Fever is a common presenting complaint among pediatric patients, accounting for approximately 20% of emergency department (ED) visits by children.1,2 Hence, management of the febrile child is a challenge faced by emergency physicians on a daily basis. Despite the fact that the vast majority of children with fever have self-limited viral illnesses,3 there is a finite number who may harbor serious bacterial illnesses (SBIs), and, in many cases, these patients are clinically indistinguishable from the rest. The emergency physician's challenge is to identify and treat those children who have SBIs while avoiding overtreatment with antibiotics of those without SBIs, thereby limiting the propagation of antimicrobial resistance. Making this distinction is particularly difficult early in the course of a febrile illness. In addition, this decision process is often conducted in the setting of a family with "fever phobia." Many myths regarding fever exist among the general public, and these misconceptions are often reinforced by the mixed messages that we in the medical community provide. Assessing the risk of SBI to an individual patient, selectively making reasonable diagnostic and therapeutic interventions, and simultaneously reassuring and educating families regarding appropriate concern for fever can make what appears to be a routine common complaint an important and challenging encounter.
Some instances of fever in children require simple decision making. When a child with fever has an evident source of infection, such as acute otitis media or acute gastroenteritis, decisions are relatively straightforward: treat the source and manage the patient's condition appropriately. In the case of the febrile patient with an underlying medical condition (such as sickle-cell disease) or indwelling hardware (such as a central venous catheter), diagnostic investigations and empiric therapy are usually protocoldriven. These circumstances place the patient at greater risk for SBI, and more aggressive management is apropos. This conservative approach extends to the youngest infants (less than 2-3 months of age), who have yet to develop a fully competent immune response. Finally, any patient who appears "toxic" demands a comprehensive search for the source of fever and empiric broad-spectrum antibiotic coverage until the clinical picture clears. This is true whether the patient is 45 days or 45 years of age.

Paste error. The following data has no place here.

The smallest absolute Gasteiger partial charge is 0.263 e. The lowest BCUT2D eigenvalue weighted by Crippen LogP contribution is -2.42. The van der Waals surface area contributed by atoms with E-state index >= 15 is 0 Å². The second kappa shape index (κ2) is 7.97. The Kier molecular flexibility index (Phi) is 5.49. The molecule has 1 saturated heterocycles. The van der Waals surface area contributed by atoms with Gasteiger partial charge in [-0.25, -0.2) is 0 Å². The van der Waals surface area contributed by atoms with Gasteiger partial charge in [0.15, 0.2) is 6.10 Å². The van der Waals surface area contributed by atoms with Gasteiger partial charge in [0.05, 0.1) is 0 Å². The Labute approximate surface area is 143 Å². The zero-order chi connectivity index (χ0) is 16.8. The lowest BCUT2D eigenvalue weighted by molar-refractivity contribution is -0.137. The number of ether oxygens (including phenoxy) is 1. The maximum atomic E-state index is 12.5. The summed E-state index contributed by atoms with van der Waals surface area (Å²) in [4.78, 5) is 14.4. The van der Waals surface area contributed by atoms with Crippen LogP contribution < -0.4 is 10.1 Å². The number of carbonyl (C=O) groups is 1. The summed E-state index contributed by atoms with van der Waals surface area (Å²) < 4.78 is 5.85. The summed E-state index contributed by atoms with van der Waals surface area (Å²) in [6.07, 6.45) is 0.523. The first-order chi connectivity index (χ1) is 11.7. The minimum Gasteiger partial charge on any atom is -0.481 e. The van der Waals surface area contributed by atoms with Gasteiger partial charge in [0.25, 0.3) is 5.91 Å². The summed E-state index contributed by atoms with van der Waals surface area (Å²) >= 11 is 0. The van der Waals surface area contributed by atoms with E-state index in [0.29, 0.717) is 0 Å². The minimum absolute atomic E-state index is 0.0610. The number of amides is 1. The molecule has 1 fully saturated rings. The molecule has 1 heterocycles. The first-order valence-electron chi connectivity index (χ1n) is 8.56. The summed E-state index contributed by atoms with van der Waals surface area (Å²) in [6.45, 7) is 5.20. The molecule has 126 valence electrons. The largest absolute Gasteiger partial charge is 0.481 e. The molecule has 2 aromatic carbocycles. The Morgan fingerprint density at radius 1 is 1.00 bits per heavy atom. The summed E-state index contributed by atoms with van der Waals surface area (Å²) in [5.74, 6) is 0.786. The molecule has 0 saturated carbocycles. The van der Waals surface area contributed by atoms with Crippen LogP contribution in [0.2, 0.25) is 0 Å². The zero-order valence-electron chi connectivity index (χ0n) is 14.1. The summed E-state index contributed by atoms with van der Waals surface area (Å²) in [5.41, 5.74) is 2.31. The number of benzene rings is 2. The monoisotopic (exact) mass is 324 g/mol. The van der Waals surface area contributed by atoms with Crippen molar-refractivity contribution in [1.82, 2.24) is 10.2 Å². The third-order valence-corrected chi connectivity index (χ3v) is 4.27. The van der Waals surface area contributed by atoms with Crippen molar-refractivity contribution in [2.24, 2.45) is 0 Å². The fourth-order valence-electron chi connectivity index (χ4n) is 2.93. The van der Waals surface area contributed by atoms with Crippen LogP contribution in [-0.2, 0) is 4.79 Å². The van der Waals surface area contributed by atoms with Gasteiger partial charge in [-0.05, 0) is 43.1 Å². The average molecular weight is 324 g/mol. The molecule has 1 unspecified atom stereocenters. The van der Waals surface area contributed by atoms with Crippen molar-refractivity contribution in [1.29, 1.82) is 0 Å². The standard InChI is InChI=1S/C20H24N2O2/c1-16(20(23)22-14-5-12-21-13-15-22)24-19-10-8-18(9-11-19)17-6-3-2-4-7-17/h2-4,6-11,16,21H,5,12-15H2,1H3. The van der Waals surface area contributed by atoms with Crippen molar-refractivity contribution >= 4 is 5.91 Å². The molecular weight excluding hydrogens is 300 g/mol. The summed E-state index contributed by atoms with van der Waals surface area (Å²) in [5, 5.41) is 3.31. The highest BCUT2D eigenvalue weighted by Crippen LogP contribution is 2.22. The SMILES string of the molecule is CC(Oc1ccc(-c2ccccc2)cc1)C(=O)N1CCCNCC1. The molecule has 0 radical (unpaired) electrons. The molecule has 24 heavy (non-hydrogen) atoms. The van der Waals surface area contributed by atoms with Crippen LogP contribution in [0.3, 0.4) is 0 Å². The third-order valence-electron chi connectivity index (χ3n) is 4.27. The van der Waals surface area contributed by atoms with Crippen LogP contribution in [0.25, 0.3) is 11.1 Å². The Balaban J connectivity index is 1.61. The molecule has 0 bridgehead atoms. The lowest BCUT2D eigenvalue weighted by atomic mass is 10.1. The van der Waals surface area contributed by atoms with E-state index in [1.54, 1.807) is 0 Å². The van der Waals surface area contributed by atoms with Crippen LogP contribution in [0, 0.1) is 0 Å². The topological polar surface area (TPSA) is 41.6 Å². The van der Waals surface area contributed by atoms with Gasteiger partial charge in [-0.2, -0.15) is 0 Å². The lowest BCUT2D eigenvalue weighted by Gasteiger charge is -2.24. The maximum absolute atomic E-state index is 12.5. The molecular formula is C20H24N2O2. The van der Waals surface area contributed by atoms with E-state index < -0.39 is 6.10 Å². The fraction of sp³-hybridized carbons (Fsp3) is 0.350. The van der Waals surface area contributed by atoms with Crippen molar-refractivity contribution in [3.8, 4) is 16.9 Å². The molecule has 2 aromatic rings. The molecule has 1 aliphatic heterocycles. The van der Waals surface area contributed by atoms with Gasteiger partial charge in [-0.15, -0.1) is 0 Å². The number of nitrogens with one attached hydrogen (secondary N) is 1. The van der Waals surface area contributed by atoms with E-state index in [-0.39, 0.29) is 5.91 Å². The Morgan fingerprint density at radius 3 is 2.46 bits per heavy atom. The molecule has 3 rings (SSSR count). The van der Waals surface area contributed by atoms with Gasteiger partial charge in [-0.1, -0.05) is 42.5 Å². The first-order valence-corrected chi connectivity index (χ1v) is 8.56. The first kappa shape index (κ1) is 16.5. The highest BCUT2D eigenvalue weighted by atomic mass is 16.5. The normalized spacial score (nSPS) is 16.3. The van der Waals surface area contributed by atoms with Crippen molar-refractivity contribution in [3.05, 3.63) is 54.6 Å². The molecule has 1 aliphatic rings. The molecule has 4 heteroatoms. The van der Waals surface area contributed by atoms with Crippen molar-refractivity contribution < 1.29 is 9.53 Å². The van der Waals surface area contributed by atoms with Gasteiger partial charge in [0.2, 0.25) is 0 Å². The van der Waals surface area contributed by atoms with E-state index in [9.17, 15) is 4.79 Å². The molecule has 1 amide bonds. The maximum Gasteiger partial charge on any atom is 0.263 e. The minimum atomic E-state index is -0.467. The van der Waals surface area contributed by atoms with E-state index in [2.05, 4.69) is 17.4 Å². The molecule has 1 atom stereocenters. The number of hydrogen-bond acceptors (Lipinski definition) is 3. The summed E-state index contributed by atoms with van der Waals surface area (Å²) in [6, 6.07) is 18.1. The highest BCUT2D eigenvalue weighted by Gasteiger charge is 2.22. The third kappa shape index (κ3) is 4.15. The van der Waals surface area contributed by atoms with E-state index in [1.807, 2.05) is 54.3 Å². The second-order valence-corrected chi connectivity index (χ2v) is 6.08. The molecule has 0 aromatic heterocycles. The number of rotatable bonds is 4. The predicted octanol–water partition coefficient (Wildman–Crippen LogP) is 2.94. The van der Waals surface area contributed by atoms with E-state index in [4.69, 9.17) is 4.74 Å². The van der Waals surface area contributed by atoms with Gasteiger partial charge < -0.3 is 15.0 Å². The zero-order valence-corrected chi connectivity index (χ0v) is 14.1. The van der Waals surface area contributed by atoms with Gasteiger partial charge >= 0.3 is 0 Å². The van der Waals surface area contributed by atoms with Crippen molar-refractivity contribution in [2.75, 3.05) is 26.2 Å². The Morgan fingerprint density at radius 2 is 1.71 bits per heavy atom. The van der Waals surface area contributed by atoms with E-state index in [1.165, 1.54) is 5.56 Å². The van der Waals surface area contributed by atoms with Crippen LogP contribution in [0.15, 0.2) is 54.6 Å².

Like the child in our vignette, however, it is the febrile pediatric patient without a readily identifiable source of infection, an unremarkable medical history, and a nontoxic appearance who can be the most challenging. What is this patient's risk of SBI? Are there laboratory tests that can guide us in pinpointing those at risk? Who should receive antibiotics? And what is an appropriate disposition and followup plan for these patients?
The story of occult infection in children is an evolving one, and practice has changed over the past 30 years. Much of the initial literature regarding fever in the 3-year-and-under age group focused primarily on the identification of clinically inapparent infection in the form of "occult bacteremia" and the effort to prevent the potentially serious sequelae of bacteremia, such as meningitis, osteomyelitis, or pneumonia. Early investigations predated the availability of broad-spectrum parenteral antibiotics such as ceftriaxone, technology enabling continuous monitoring and detection of microorganisms in culture media, and development and widespread implementation of immunizations against the more common pathogens. As the landscape of occult infection in children has changed, more recent literature has attempted to take these factors into account, modifying recommendations and expanding the focus to include newer resistant organisms and the identification of other "occult" infections, such as urinary tract infection (UTI) or pneumonia.
Many ED physicians predicate their approach to febrile children on the practice guidelines outlined in a landmark 1993 article that appeared simultaneously in both Pediatrics and the Annals of Emergency Medicine. Because of their prominent display in the journals published by the American Academy of Pediatrics and the American College of Emergency Physicians, these guidelines had a certain voice of authority and quickly became a de facto standard of practice. A panel of experts chosen by the primary author performed a review of the existing literature at that time and arrived at recommendations on how to approach children of various ages with fever. These guidelines included two recommended options in the pursuit of occult bacteremia for children 3 to 36 months of age with a fever of 39°C (102.2°F) or greater without an identifiable source of infection: 1) obtain a blood culture and administer empiric treatment with parenteral antibiotics (ceftriaxone) pending culture results in all children meeting the above criteria; or 2) selectively culture and treat those whose white blood cell count (WBC) exceeds 15,000 muL. In addition, urine culture obtained by catheterization or suprapubic aspiration was recommended for all boys less than 6 months of age and all girls younger than 24 months.4-5